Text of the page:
On a busy sports day Hutt Shutts in Tacarigua is usually a full house.
However, this has been far from a usual year and the popular bar remains closed due to COVID-19 restrictions, with its workers facing uncertainty.
“We’re losing out tremendously. We’re losing about, let’s say maybe more than 95 per cent,” said Donald Sookdeo, a bartender at the establishment.
Sookdeo lives with his mother and sister and with no money coming in, expenses are rising.
“Every month you have bills to pay and it’s accumulating right now and money not coming in but you have to keep putting out money all the time from your banking accounts so it keeps going down and down and down all the time,” said Sookdeo.
However, he said his troubles were much less in comparison to some of his colleagues, two of which gave birth to children, unsure of when they would see a steady stream of income.
“It’s a shame they have to close it down like this and we have no income, for guys who was working and girls who was working too. Look we girls, they are married, they have kids to support, they need financial backing to support. And we’ll I don’t know, I don’t think they get any grants or anything like that,” he said.
Hanna Bibby only became a mother two months ago, around the same time the Hutt Shutts had to close its doors due to renewed restrictions on bars and restaurants due to the second wave of COVID-19 infections.
“Being out of work has been very difficult because this is where I make my money, this is where I depending on, I have a child to see about now and nobody not gonna give me anything free so you have to work to put food on the table and stuff like that,” she said.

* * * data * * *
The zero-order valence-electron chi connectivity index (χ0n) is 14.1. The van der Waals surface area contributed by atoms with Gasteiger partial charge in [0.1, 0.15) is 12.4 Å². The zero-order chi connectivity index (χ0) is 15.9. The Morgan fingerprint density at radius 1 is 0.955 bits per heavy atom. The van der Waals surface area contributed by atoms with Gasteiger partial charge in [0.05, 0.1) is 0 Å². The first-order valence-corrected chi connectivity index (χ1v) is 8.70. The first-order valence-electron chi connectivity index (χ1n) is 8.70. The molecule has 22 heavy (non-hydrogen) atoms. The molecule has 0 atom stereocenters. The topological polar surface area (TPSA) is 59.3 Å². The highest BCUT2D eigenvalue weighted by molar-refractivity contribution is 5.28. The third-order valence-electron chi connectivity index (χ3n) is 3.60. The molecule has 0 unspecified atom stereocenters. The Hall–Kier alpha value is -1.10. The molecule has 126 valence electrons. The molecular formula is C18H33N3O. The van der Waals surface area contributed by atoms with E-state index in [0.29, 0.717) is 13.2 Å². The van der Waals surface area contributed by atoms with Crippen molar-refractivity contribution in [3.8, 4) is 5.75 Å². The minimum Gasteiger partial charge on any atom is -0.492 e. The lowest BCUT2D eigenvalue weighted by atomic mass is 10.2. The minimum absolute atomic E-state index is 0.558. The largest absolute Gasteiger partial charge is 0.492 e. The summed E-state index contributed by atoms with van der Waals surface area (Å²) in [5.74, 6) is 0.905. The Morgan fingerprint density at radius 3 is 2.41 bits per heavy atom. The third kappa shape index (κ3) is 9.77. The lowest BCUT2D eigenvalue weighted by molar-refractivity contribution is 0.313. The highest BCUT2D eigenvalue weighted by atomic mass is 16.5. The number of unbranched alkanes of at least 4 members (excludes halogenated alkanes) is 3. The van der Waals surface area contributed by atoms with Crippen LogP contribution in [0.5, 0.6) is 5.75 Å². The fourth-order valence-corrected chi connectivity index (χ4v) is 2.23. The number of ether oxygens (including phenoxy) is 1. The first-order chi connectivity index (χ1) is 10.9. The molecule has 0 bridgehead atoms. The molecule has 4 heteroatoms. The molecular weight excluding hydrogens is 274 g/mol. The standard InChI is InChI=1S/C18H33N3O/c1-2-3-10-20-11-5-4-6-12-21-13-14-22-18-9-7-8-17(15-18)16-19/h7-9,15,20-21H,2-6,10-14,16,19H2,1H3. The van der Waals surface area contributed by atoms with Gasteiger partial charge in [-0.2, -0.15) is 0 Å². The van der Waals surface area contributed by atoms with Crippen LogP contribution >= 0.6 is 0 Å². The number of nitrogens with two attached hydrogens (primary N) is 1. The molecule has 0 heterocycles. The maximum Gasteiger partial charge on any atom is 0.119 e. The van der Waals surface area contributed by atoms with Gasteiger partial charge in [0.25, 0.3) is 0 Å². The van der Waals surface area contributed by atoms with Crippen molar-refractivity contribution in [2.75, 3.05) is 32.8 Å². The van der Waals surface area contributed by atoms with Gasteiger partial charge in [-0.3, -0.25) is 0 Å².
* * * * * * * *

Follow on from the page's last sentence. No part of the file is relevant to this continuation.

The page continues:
Marcy Ledel, a Venezuelan who is married to a Trinidadian, has worked at Hutt Shutts for three years. She welcomed a baby four months ago. However, with almost seven months without steady employment, she is uneasy.
“It is quite a hard situation to bear,” she said.
“It has been really hard. I have been able to go thanks to the grace of God. I’m doing pretty much anything to overcome the difficulty because I have a little one. Thanks to God, I have my health for now. The biggest difficulty at the moment is the question of the job. No persons can come. I have no salary and I have difficulty to pay my rent.”
Bibby, a supervisor at the Tacarigua Sports Bar, questioned the decision to allow casinos to open, but not bars, as she believed similar risks were involved.
“I don’t think it is fair for bars to be closed and for casinos and stuff to be open.”
They are all hoping that Saturday brings an announcement that is favourable for them.